Tuesday, October 25, 2016

What do Eastside house flippers have against molding?

In defense of molding | Kendyl Young/Flickr-C.C. 2.0

In defense of molding | Kendyl Young/Flickr-C.C. 2.0

For lovers of old homes, the flipper is often a foe when it comes to preserving a building’s historic charm and character. In addition to ripping out original built-in cabinets and tile, one of the most common old house features to wind up in the dumpster is molding – the decorative wood or plaster trim found around doorways and at the top and bottom of walls. Now, urban homesteader and Root Simple blogger Erik Knutzen of Silver Lake wants flippers to think twice before they rip out that molding.

In a blog post titled In Defense of Molding, Knutzen writes:

Molding is both functional and ornamental. Functionally, it serves to hide the inevitably imperfect intersections between walls, ceilings, doorways and floors. Conceptually, it creates a hierarchy between rooms (the living room should have larger molding than the bedroom, for instance) and it serves to mark a transition between spaces. It feels different to walk through an ornamented door than it does through what is merely a hole punched through a wall.

Many people view molding as a fussy, dust-collecting artifact that is out-of-place in homes and apartments inspired by Dwell magazine. But Knutzen says that most flippers don’t remove molding over aesthetics. “Rather it’s simple cheapness and, perhaps, a lack of skill.”

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  1. Yes!! Thank goodness there are others out there who understand and appreciate all that are trim and molding.

    • Flippers understand the “goodness” too. They know they can sell salvaged old trim for $$$ and they know that ripping it out and painting over drywall is a lot cheaper than restoring vintage trim. The Flipper only cares about 1 thing…his own bank account.

      • Martin Arredondo

        And displacing losers like Jim,Mando and Proper Dos. Thank god for the flippers.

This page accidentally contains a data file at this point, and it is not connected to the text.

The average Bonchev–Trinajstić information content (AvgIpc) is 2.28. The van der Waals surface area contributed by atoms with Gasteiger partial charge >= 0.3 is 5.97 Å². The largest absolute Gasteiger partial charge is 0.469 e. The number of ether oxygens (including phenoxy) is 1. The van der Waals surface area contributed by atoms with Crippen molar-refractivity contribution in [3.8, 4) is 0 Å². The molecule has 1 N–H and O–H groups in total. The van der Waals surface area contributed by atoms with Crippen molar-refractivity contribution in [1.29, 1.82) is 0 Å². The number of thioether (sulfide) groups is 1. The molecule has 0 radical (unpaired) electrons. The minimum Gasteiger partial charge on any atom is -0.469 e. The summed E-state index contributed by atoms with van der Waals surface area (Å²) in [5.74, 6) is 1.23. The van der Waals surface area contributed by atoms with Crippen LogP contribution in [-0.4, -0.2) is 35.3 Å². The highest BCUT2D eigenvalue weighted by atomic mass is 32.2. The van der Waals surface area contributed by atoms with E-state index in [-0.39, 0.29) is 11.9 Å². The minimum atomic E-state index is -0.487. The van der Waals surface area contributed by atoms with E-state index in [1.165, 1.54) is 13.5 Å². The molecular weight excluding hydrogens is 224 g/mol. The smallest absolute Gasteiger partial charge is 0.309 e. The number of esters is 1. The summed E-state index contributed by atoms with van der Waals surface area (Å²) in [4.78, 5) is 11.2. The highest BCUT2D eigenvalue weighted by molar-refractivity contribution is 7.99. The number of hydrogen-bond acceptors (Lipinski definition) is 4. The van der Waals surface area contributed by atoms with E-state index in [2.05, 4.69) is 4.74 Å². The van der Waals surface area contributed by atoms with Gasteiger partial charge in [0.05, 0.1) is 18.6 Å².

• Seems like you care an awful lot about their bank account as well.

      • To be fair, plenty of non-flipping homeowners are guilty of removing elements that preservationists may deem worthy of saving. When I worked in real estate, my first listing – an 1899 home in Lincoln Heights – had been stuccoed over by the long-time owner (an elderly Latino man). When I returned to the house a year or two later, once the new owners decided to sell, I noticed that they had tiled over the wood floors throughout the house.

        Regarding molding, I imagine that flippers may think it’s too much work to carefully remove all the molding, sand and repaint/restain it, then reinstall it. That kind of work borders on fine carpentry, and I’m guessing that most flippers aren’t hiring skilled carpenters to rehab the properties they purchase.

    • THANK YOU!!!!!! Why do people think the cheapest crud from Home Depot looks nicer than something that actual skilled craftsman created 100 years ago!

  2. Wow, eastsider has really gone downhill.

  3. It breaks my heart every time I see a house being “renovated” with the old stuff ripped out — moulding, doors, windows, etc. I have to admit though, I’ve scored some good stuff from those dumpsters including door knobs, light fixtures, and Batchelder Tile.

    • Breaks my heart too. If you want new and modern with clean lines, why buy an old richly detailed home and rip it apart? There are plenty of 1950’s onward homes available to fix up, but for people who appreciate pre-midcentury, and there are many of us, finding homes that haven’t been already ruined is uncommon. It’s pretty simple, if you want modern, buy modern.

  4. Oh yes, always rip the molding out, first thing. Don’t forget the horizontal wood fence, sans serif street number and red door. Bonus points for recessed lights, a cheesy backsplash. Tile over that old growth wood and rip out those annoying built-ins that you can’t even move.